Behind the Curtain of BU’s Fundraising Campaign

The science and art of seeking alumni support

| From BU Today | By Rich Barlow

Scott Nichols leads BU's much-enhanced alumni outreach efforts.

During his student career, PSY lingered just a semester at BU. But that’s enough so that the South Korean rapper, whose “Gangnam Style” video has been viewed more than 480 million times (and climbing) on YouTube, can expect to hear at some point from the University, or its energetic South Korean alumni, about BU’s first comprehensive fundraising campaign, says Scott Nichols.

BU’s senior vice president for development and alumni relations, Nichols is among the leaders who must answer a simple question: having made the case for a $1 billion campaign, how exactly do we get the money? Here, from Nichols and Steven Hall, vice president for alumni relations, is a primer.

Step 1: If you don’t talk to your alumni, start.

“If you’re the Home for Little Wanderers or trying to eradicate polio, you must fundraise with the public in general, and you’re competing with all sorts of other causes,” says Nichols. “We feel fortunate to be at a university, where you have a natural constituency—people who already care.” That natural constituency includes 300,000 alumni around the globe, but until President Robert A. Brown took office in 2005, BU hadn’t built much of a communication network.

“We started building it the day Bob Brown arrived as president. One of the key things that was missing was the engagement of our alumni,” says Hall. “Most successful fundraising campaigns are built on a history of strong alumni engagement. None of that existed at Boston University prior to Bob Brown’s administration.”

A core staff of 17 workers now oversees alumni relations, and they’ve boosted alumni outreach. At the start of the Brown years, 7,000 alumni attended BU events around the world annually; last year, that figure was 52,000, says Nichols, reaching from Dubai to Dedham and ranging from volunteer meetings to Alumni Weekend.

“My favorite factoid,” says Nichols, is that when Hall arrived at his job, “we were having about three alumni events a week. We’re now up to three a day, worldwide, on average.” Building this alumni network also required realizing what you’re good at: knowing that a comprehensive campaign was in the offing, Nichols wanted to focus his office on fundraising. It had handled communication as well—Bostonia was based there—but Development and Alumni Relations handed the alumni magazine off to the University’s Marketing and Communications, Nichols says.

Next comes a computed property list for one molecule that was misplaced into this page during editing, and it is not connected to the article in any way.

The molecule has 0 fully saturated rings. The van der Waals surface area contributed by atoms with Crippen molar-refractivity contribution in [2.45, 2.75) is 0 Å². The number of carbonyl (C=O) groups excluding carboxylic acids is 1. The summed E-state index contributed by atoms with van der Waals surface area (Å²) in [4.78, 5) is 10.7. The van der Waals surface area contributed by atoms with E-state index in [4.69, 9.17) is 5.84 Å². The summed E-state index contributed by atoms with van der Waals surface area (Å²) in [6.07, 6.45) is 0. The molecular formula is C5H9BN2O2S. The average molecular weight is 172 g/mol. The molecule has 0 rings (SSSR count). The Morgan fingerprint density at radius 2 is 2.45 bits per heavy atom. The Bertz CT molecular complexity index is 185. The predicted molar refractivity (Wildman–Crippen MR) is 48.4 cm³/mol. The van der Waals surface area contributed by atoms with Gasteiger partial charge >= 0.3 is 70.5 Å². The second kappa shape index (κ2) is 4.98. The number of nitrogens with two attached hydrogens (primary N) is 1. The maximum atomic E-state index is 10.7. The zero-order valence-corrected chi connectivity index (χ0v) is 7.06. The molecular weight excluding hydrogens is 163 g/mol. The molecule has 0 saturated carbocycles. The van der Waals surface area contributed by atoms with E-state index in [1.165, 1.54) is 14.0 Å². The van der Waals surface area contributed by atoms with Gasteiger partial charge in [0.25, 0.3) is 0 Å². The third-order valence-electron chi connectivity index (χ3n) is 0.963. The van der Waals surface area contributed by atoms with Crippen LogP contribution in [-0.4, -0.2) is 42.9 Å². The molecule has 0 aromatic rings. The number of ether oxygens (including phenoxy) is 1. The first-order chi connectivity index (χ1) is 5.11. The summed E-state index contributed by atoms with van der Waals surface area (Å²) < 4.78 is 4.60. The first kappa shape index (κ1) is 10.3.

Step 2: Now that you’ve primed the pump, find out who’s got the money.

That, says Hall, “is a very scientific endeavor—who’s got the capacity to make a really big gift? We have a full-time research department that all day, every day tries to identify successful alumni, alumni of means—like PSY,” whose BU connection the researchers unearthed only in mid-September, after hearing “urban lore among the students.” They confirmed the connection from Korean alumni, among other sources.

A dozen researchers do such work, probing alumni backgrounds. “We may find out from the people sitting at their computers, ‘Oh, this person just became a CEO, or just won the lottery, or had a great invention,’” he says. “That’s a whole lot different than getting out there and going to see” these maybe donors. So—

Step 3: Visit. Visit. Visit.

At least 50 University employees, from Brown and Nichols down, hit the road at various times to meet possible donors face-to-face. In fiscal year 2011, they conducted 3,439 visits; the following year, that jumped to 5,624. Every donation, no matter how small, matters, says Nichols: the biggest donors (the campaign has 76 commitments of $1 million or more so far) “desperately care that everybody is doing their part, whether it’s the $100 check or the $10 check. That has a big influence on them.” If large numbers of alumni affirm BU’s worth with their donations of any amount, it can encourage some big donors to give even more to “a winning cause,” he says.

Step 4: Personal contacts are important. So is the mail.

A 36-page case statement, outlining the rationale for the campaign and its timetable, leadership, and overall goals, will be mailed in early October to those who attended the recent kickoff celebration in Boston. The remaining alumni will receive the same information in a variety of forms, including electronically, in the coming weeks.

“Classic fundraising theory” holds that big donors will need 15 to 20 contacts over at least two years—“they come to an event, they have lunch with the president, they receive one of us in their office”—before making a gift, says Nichols. BU makes that many contacts in just a year.

Having followed these steps over the past two years (the campaign’s “quiet” period), the results thus far have been “so much better than anyone predicted,” Nichols says, with $420 million of the $1 billion campaign target announced as of the official campaign kickoff. The University trustees and overseers contributed more than $130 million of that $420 million.

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